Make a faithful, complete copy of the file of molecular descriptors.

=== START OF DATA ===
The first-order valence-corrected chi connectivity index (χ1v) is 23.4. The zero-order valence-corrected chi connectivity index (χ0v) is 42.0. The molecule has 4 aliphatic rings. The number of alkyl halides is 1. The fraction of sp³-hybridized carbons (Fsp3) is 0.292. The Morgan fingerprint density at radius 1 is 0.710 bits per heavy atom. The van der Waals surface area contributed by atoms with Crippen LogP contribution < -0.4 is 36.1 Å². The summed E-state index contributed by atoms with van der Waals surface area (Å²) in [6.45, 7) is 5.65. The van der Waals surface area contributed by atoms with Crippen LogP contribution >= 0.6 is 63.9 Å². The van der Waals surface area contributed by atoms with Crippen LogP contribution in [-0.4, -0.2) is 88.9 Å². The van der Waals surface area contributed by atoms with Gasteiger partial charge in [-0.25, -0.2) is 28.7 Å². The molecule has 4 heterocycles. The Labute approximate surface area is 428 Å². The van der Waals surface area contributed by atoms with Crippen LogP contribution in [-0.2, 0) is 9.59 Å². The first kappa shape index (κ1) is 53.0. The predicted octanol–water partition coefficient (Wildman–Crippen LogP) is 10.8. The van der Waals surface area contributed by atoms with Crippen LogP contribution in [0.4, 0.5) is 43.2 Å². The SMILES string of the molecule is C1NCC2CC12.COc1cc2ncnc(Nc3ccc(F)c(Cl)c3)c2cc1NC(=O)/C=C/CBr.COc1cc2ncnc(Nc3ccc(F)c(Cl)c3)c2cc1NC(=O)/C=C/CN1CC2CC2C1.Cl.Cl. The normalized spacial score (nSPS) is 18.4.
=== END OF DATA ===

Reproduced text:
The first-order valence-corrected chi connectivity index (χ1v) is 23.4. The zero-order valence-corrected chi connectivity index (χ0v) is 42.0. The molecule has 4 aliphatic rings. The number of alkyl halides is 1. The fraction of sp³-hybridized carbons (Fsp3) is 0.292. The Morgan fingerprint density at radius 1 is 0.710 bits per heavy atom. The van der Waals surface area contributed by atoms with Crippen LogP contribution < -0.4 is 36.1 Å². The summed E-state index contributed by atoms with van der Waals surface area (Å²) in [6.45, 7) is 5.65. The van der Waals surface area contributed by atoms with Crippen LogP contribution >= 0.6 is 63.9 Å². The van der Waals surface area contributed by atoms with Crippen LogP contribution in [-0.4, -0.2) is 88.9 Å². The van der Waals surface area contributed by atoms with Gasteiger partial charge in [-0.25, -0.2) is 28.7 Å². The molecule has 4 heterocycles. The Labute approximate surface area is 428 Å². The van der Waals surface area contributed by atoms with Crippen LogP contribution in [-0.2, 0) is 9.59 Å². The first kappa shape index (κ1) is 53.0. The predicted octanol–water partition coefficient (Wildman–Crippen LogP) is 10.8. The van der Waals surface area contributed by atoms with Crippen LogP contribution in [0.4, 0.5) is 43.2 Å². The SMILES string of the molecule is C1NCC2CC12.COc1cc2ncnc(Nc3ccc(F)c(Cl)c3)c2cc1NC(=O)/C=C/CBr.COc1cc2ncnc(Nc3ccc(F)c(Cl)c3)c2cc1NC(=O)/C=C/CN1CC2CC2C1.Cl.Cl. The normalized spacial score (nSPS) is 18.4.